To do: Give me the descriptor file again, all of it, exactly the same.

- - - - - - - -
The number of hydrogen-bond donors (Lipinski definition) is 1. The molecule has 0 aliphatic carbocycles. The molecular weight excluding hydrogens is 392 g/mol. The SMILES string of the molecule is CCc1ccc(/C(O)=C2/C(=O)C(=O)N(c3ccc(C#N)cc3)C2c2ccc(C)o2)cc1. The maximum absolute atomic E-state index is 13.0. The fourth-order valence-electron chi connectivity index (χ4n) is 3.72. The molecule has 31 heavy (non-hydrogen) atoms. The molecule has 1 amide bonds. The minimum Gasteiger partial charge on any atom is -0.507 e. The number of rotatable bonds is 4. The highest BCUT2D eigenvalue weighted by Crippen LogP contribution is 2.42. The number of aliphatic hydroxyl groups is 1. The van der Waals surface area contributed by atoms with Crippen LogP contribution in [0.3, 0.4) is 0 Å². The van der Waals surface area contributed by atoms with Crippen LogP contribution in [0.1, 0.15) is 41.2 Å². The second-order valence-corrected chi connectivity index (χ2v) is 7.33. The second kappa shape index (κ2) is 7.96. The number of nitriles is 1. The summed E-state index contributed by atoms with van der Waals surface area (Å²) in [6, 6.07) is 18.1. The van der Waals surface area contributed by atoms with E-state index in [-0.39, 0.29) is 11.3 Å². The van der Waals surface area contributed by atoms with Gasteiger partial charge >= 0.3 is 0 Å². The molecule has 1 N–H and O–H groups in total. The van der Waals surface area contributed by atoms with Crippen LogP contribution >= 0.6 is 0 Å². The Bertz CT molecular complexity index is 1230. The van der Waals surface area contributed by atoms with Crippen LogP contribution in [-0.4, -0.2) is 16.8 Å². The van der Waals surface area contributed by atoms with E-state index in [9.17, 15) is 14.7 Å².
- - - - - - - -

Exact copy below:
The number of hydrogen-bond donors (Lipinski definition) is 1. The molecule has 0 aliphatic carbocycles. The molecular weight excluding hydrogens is 392 g/mol. The SMILES string of the molecule is CCc1ccc(/C(O)=C2/C(=O)C(=O)N(c3ccc(C#N)cc3)C2c2ccc(C)o2)cc1. The maximum absolute atomic E-state index is 13.0. The fourth-order valence-electron chi connectivity index (χ4n) is 3.72. The molecule has 31 heavy (non-hydrogen) atoms. The molecule has 1 amide bonds. The minimum Gasteiger partial charge on any atom is -0.507 e. The number of rotatable bonds is 4. The highest BCUT2D eigenvalue weighted by Crippen LogP contribution is 2.42. The number of aliphatic hydroxyl groups is 1. The van der Waals surface area contributed by atoms with Crippen LogP contribution in [0.3, 0.4) is 0 Å². The van der Waals surface area contributed by atoms with Crippen LogP contribution in [0.1, 0.15) is 41.2 Å². The second-order valence-corrected chi connectivity index (χ2v) is 7.33. The second kappa shape index (κ2) is 7.96. The number of nitriles is 1. The summed E-state index contributed by atoms with van der Waals surface area (Å²) in [6, 6.07) is 18.1. The van der Waals surface area contributed by atoms with E-state index in [-0.39, 0.29) is 11.3 Å². The van der Waals surface area contributed by atoms with Gasteiger partial charge >= 0.3 is 0 Å². The molecule has 1 N–H and O–H groups in total. The van der Waals surface area contributed by atoms with Crippen LogP contribution >= 0.6 is 0 Å². The Bertz CT molecular complexity index is 1230. The van der Waals surface area contributed by atoms with Crippen LogP contribution in [-0.4, -0.2) is 16.8 Å². The van der Waals surface area contributed by atoms with E-state index in [9.17, 15) is 14.7 Å².